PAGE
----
It is a good time to be a virtual musician, especially if your platform of choice comes from Nintendo. This past weekend saw the release of versions of the popular Guitar Hero and Rock Band game franchises for the Nintendo DS and the Nintendo Wii, respectively. Guitar Hero On Tour brings the guitar strumming fun […]
Video games like the Guitar Hero franchise and the recently released Rock Band give gamers a chance to become “musicians”, if only in pretend. It was by happy accident (thanks to shuffle mode in iTunes) that I heard a discussion yesterday with NPR music blogger Carrie Brownstein on an (unfortunately unknown to me) NPR program […]
With the holiday shopping season already in high gear here in the U.S, and the annual blitz of advertising – especially for the big ticket items like video games and systems – in full assault mode, many parents find themselves trying to decide what kinds of games they are willing to let their kids play. […]
You may have noticed that I use SiteMeter on this site (look in the bottom of the right column if you’ve missed it). It is interesting to see how many people visit the site (not that many), and where they come from (all over the world), but what fascinates me the most is the referrer […]
The New York Times today writes about the new gamer generation in Retirees Discover Video Games. Yep, retirees. They are making up a larger and larger part of the market for “casual” games, and game developers and distributors are taking notice. The Nintendo Wii, with its simple controls for many games, is making a splash of its own.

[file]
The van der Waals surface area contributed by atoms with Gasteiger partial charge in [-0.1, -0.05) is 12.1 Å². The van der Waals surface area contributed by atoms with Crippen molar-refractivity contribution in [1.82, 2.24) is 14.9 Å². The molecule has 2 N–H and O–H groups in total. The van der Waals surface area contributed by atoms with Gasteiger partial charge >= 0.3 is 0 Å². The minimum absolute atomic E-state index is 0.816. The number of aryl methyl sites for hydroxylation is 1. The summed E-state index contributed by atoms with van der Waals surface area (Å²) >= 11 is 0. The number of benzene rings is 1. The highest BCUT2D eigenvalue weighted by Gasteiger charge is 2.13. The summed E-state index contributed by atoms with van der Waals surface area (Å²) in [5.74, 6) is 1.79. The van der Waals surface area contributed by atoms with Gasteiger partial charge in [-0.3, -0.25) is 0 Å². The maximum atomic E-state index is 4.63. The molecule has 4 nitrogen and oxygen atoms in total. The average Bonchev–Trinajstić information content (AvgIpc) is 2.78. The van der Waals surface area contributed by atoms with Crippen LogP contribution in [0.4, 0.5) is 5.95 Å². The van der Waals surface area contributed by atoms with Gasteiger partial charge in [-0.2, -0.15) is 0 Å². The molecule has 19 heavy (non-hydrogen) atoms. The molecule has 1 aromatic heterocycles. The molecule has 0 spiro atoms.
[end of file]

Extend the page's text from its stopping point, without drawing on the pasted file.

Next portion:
Although James Paul Gee’s What Video Games Have to Teach Us About Learning and Literacy is primarily about how individuals, especially kids, learn, there is a lot in the book that can be applied to how organizations learn. This list describes what Gee sees as common features of what he calls affinity groups and their […]
After reading Marc Prensky’s Don’t Bother Me, Mom, I’m Learning!, I picked up James Paul Gee’s What Video Games Have to Teach Us About Learning and Literacy. I was expecting a book about video games and the potential ‘good’ they offered. And the book does discuss this.
But the book is really about how video games are an example of how good learning can be enabled, encouraged, and accomplished in any environment. His area of choice is K-12 science education, but the learning principles – 36 of them – can be applied in many other areas.
Both Marc Prensky‘s Don’t Bother Me Mom, I’m Learning! and Olivia and Kurt Bruner‘s Playstation Nation are aimed squarely at parents, and their recommendations to parents about how to handle video games are, not surprisingly, right in line with their personal opinions about video games. Among many other ideas for parents, Prensky recommends that parents […]
Video games, Marc Prensky argues, are a conduit for our children to learn in a way that just wasn’t available to previous generations. This comes in large part because the game developers understand what it means to engage the digital natives so that they want to play – and thus learn – more and more. […]
One of the most challenging things facing many parents today is how to understand their children’s love of all things digital. Marc Prensky has labeled us “old folks” (himself included) as Digital Immigrants, while our children are the Digital Natives. Within the digital nation of those digital natives, nothing is quite so potentially inaccessible to […]